Did Econet Wireless actually increased its data tariffs by more than 200 percent???
A statement being attributed to Econet Wireless circulating on social media has drawn a lot of criticism among socialites who came out guns blazing attacking the country’s largest telecoms company.
The statement reads “We would like to inform our valued customers and clients that from the 12th of November, these changes will come into effect.
“Whatsapp 90 megabytes $3 for a week, 250 mb $8 a week and the monthly Whatsapp bundle will be removed until further notice. Thank you
The 90mb weekly bundle was going for $1 before shooting to $3, while 250mb $1 has been increased to $8.”
Mrs Mary Nenhamo said Econet was being heartless by hiking data bundles charges.
“There is no justification to these price hikes, Econet should be sensitive to us,” she said.
Brian Badza also weighed in saying Econet was being inconsiderate.
“I think Econet is taking advantage of its market share to just hike tariff without consultations,” he said.
The price increase have come as a shock to most citizens after the telecoms company which owns Kwese TV this week also closed operations in the country.
Two years after it first launched, Kwese TV, the pay TV service owned by telecoms giant Econet, has shut down its subscriptions model and is cutting off expensive third-party channels.
The service will now essentially only carry free-to-air religious, news and sports channels and will no longer charge monthly subscription fees.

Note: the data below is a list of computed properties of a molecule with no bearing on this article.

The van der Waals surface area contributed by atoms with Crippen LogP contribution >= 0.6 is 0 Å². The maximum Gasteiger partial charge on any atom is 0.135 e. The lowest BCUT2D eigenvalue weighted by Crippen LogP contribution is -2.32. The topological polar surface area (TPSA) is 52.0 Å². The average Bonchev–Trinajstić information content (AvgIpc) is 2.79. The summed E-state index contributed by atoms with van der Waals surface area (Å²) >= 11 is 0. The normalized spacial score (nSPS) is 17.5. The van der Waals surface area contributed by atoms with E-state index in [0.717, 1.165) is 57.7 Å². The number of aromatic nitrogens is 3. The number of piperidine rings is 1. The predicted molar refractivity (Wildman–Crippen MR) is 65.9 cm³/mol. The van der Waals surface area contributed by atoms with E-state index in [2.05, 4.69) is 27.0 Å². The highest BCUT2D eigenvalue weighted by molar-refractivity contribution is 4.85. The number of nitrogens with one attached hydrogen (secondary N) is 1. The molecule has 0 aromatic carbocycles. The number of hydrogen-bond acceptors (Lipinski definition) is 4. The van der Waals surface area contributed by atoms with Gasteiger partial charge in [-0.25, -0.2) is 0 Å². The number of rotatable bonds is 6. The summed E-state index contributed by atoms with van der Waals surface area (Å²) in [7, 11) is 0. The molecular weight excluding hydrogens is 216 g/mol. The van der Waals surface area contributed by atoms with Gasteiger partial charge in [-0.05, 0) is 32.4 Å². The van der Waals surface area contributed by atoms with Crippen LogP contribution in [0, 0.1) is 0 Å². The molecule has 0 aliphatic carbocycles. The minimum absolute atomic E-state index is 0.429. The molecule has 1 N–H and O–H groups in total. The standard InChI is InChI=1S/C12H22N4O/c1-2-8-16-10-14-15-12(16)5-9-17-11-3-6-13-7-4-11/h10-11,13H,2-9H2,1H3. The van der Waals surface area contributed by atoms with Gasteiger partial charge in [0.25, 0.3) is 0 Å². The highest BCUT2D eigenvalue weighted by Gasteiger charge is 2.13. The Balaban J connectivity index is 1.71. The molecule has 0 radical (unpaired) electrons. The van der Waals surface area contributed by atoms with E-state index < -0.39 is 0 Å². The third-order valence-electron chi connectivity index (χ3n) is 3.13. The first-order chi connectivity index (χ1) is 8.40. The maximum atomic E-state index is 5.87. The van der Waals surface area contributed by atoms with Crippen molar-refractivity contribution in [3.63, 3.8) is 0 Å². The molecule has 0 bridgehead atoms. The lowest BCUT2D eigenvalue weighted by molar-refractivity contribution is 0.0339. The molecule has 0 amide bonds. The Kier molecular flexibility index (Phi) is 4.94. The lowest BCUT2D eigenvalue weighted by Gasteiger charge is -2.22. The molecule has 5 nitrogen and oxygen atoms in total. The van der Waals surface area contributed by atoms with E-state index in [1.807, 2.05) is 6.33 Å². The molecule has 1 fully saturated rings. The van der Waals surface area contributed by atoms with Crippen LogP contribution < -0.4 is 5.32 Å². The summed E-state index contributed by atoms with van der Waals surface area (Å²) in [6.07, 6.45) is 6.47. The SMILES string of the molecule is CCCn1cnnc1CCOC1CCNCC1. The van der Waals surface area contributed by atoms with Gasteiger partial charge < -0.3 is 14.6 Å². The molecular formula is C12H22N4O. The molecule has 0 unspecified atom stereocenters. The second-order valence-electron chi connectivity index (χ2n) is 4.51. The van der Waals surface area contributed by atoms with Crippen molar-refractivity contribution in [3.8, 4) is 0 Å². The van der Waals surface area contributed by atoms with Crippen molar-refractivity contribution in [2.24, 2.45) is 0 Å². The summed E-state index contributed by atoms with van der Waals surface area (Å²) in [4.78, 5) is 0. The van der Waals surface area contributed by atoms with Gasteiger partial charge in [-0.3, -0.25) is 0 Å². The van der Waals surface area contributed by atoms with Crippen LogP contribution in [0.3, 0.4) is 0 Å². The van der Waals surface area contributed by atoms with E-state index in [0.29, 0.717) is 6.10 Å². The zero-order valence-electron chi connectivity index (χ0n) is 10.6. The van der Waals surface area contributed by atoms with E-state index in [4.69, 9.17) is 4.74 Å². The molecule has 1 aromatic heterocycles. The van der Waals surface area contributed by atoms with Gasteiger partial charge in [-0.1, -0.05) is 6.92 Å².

In the two years it operated, Kwese TV garnered tens of thousands of subscribers across more than 12 African countries but likely never got anywhere close enough to DStv which has over 13.5 million subscribers across Africa, with 7 million in South Africa alone.
Kwese TV’s change of tack is a reminder of just how difficult winning significant pay TV market share is in a space dominated by DStv, the satellite service owned by MultiChoice, an arm of South African media giant, Naspers.
Having had a two-decade head-start on most of its competitors, DStv maintains a strong hold on exclusive broadcast rights to the most watched soccer leagues in Africa, including the English Premier League, Spanish La Liga, UEFA Champions League and Italian Serie A. But while soccer is a major attraction, DStv also spends heavily on entertainment content: it has invested millions of dollars in original local content, especially the popular Nollywood, through its Africa Magic channels.
For its part, Kwese attempted to pry market share from DStv by offering exclusive NBA and NFL sports content as well as less popular soccer leagues, but ultimately, it has proven inadequate.
The economics of the pay TV business means unless entrants quickly win subscribers and gain significant cash-flow, maintaining expensive broadcast rights become difficult: Kwese TV has reportedly missed multiple payments on broadcast deals since last year. It’s a recurring failing for many of DStv’s challengers.